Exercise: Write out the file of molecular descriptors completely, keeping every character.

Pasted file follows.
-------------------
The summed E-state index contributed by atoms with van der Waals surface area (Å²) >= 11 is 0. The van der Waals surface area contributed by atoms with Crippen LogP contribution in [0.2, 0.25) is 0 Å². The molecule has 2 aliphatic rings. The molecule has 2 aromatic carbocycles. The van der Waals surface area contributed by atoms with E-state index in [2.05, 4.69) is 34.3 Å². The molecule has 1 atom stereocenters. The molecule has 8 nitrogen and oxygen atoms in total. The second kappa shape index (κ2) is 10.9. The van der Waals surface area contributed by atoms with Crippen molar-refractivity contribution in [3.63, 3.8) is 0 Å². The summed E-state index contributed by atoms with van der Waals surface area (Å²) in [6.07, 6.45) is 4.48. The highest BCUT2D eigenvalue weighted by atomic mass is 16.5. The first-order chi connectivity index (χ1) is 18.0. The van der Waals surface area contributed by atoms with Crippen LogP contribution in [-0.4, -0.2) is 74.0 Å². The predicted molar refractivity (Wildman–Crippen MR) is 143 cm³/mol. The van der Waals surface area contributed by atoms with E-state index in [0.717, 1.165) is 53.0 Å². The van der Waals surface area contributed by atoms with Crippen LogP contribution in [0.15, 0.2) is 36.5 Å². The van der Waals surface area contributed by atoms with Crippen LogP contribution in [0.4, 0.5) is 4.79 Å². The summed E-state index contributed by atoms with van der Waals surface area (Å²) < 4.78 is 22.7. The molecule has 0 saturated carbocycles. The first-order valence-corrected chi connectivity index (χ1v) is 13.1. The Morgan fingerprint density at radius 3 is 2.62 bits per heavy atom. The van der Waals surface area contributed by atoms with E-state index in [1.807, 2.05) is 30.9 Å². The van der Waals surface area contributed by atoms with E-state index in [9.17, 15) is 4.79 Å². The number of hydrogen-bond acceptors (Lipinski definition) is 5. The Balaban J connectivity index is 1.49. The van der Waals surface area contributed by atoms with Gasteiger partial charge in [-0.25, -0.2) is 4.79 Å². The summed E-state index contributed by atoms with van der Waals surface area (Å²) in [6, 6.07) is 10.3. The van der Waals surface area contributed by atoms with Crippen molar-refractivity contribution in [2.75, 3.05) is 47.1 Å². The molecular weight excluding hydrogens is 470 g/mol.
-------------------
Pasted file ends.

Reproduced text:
The summed E-state index contributed by atoms with van der Waals surface area (Å²) >= 11 is 0. The van der Waals surface area contributed by atoms with Crippen LogP contribution in [0.2, 0.25) is 0 Å². The molecule has 2 aliphatic rings. The molecule has 2 aromatic carbocycles. The van der Waals surface area contributed by atoms with E-state index in [2.05, 4.69) is 34.3 Å². The molecule has 1 atom stereocenters. The molecule has 8 nitrogen and oxygen atoms in total. The second kappa shape index (κ2) is 10.9. The van der Waals surface area contributed by atoms with Crippen molar-refractivity contribution in [3.63, 3.8) is 0 Å². The summed E-state index contributed by atoms with van der Waals surface area (Å²) in [6.07, 6.45) is 4.48. The highest BCUT2D eigenvalue weighted by atomic mass is 16.5. The first-order chi connectivity index (χ1) is 18.0. The van der Waals surface area contributed by atoms with Crippen LogP contribution in [-0.4, -0.2) is 74.0 Å². The predicted molar refractivity (Wildman–Crippen MR) is 143 cm³/mol. The van der Waals surface area contributed by atoms with E-state index in [0.717, 1.165) is 53.0 Å². The van der Waals surface area contributed by atoms with Crippen LogP contribution in [0.15, 0.2) is 36.5 Å². The van der Waals surface area contributed by atoms with Crippen LogP contribution in [0.4, 0.5) is 4.79 Å². The summed E-state index contributed by atoms with van der Waals surface area (Å²) < 4.78 is 22.7. The molecule has 0 saturated carbocycles. The first-order valence-corrected chi connectivity index (χ1v) is 13.1. The Morgan fingerprint density at radius 3 is 2.62 bits per heavy atom. The van der Waals surface area contributed by atoms with E-state index in [1.807, 2.05) is 30.9 Å². The van der Waals surface area contributed by atoms with E-state index in [9.17, 15) is 4.79 Å². The number of hydrogen-bond acceptors (Lipinski definition) is 5. The Balaban J connectivity index is 1.49. The van der Waals surface area contributed by atoms with Gasteiger partial charge in [-0.25, -0.2) is 4.79 Å². The summed E-state index contributed by atoms with van der Waals surface area (Å²) in [6, 6.07) is 10.3. The van der Waals surface area contributed by atoms with Crippen molar-refractivity contribution in [2.75, 3.05) is 47.1 Å². The molecular weight excluding hydrogens is 470 g/mol.